Initial exchange offerings and participation in them has caused a lot of controversy amongst investors. But the US and Malaysian Securities Commissions agree on one thing: the pre-sale of cryptocurrency, even if it is carried out under the guidance of an exchange, should be regulated and obey laws. In January 2020, therefore, regulators published documents that should help investors avoid unjustified risks and, possibly, the loss of cryptocurrency assets.
US SEC on IEO: how to avoid risks
On 14 January, the US Securities and Exchange Commission (SEC) issued a warning on its website for investors participating in IEO. The purpose of the publication is to talk about the risks and explain why this type of preliminary sale of cryptocurrencies is no more reliable than the ICO that appeared earlier.
Reasons mentioned by the SEC in their warning:
Crypto projects that have issued security tokens and plan to sell them in the US or to US citizens through IEO should receive permission from the SEC. It will be issued after all the documents about the company and the issued token, as well as the conditions for investors have been studied. Nobody has received such permission yet because they have not provided the necessary information to the regulator.
Most crypto exchanges that support IEO are illegal or do not meet the basic requirements of the SEC. According to federal law, if there are security tokens on the platform among IEOs, then it must register as a stock exchange or alternative trading system. In the second case, you’ll still have to obtain a broker or dealer licence in FINRA and meet the requirements of this regulator.
Mass participation in an IEO does not guarantee an increase in the price of an asset. Trading platforms, however, claim that they conduct a careful selection of crypto projects that will show high liquidity and profitability. The sole purpose of such marketing is to make money from gullible investors.
In general, the SEC believes that IEO is not very different from an ICO: it’s the same initial offering, just moving from the websites of their creators to crypto exchanges. The regulator is not concerned by two types of cryptocurrencies, coins and utility tokens because their purpose is obvious: the former are used as a means of payment, while the latter are needed to access services. In this case, buyers should not count on getting rich. It is another thing if they are offered security tokens, promising income from ownership.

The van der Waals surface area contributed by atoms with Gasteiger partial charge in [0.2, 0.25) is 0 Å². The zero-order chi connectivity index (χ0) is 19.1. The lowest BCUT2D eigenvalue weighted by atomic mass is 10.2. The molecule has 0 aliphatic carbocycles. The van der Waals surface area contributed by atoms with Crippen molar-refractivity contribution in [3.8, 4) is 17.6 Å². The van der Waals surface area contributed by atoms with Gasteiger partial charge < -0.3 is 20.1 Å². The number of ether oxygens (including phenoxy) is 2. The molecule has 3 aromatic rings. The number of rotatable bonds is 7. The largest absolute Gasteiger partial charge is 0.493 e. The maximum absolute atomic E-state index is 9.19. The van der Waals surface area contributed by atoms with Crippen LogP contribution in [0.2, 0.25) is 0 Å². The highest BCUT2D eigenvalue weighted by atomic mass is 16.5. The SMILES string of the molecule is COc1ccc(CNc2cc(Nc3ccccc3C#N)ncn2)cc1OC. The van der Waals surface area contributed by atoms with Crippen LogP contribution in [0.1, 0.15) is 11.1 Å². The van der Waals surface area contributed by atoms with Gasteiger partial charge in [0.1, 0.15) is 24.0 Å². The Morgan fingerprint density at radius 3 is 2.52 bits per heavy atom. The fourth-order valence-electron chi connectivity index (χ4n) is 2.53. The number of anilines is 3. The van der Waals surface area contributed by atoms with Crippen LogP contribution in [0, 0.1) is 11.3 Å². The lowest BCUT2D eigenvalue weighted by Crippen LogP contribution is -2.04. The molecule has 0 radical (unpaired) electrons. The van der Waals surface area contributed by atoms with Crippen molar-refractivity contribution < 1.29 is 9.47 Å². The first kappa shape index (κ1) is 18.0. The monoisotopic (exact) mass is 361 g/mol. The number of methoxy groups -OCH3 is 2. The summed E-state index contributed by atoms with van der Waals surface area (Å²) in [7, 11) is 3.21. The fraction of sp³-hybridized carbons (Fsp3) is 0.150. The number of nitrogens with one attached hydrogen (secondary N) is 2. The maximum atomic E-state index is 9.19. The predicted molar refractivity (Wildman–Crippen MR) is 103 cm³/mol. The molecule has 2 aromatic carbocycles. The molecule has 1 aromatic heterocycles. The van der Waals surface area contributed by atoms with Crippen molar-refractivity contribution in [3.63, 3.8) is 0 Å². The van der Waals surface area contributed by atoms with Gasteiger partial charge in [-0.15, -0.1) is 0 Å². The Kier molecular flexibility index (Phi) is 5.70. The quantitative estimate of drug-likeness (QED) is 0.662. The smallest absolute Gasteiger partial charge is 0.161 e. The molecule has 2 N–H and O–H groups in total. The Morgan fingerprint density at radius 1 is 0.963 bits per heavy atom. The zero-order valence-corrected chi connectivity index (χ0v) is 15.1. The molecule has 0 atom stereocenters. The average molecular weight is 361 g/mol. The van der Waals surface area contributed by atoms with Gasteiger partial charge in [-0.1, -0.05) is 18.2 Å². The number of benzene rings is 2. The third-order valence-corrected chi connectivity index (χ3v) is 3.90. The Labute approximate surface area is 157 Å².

Malaysia’s SC on IEO: how they should be conducted & participation
The Securities Commission Malaysia (SC) did not limit itself to recommendations, but published a guideline to be approved by the legislature in the second half of 2020. What we are used to thinking of as coins are called digital currency there, and utility tokens are registered there as digital tokens. Security tokens generally have no place in Malaysia’s financial markets, that is, crypto projects are not allowed to be issued and exchanges not allowed to sell tokens that give the right to a share or distribution of profit.
To protect citizens from dishonest companies, SC has strict requirements for the latter:
a startup should issue a useful currency or token that will solve market problems or optimise services (no dogecoins for fun);
the minimum paid-up capital of a startup should be 500,000 MYR (~120,200 USD);
the issuer can distribute the currency / token either through an IEO on registered exchanges or through investment companies;
crypto exchanges are required to register as an IEO operator;
the minimum paid-up capital of the IEO operator should be 5,000,000 MYR (~1,202,000 USD);
and the IEO operator is obliged to check the issuers, the concept, and functions of the proposed currencies and tokens.
Both institutional and retail investors will be able to participate in IEOs. In order to protect inexperienced investors from themselves, the SC limits their possibilities. A private individual will be able to purchase a digital asset from one issuer for no more than 2000 MYR (~480 USD), and the total amount of investments in any assets should not exceed 20,000 MYR (~4800 USD) per year.
So in that way, according to the SC’s guidelines, only regulated IEO’s will be held. This will protect investors from unjustified risks and monetary losses.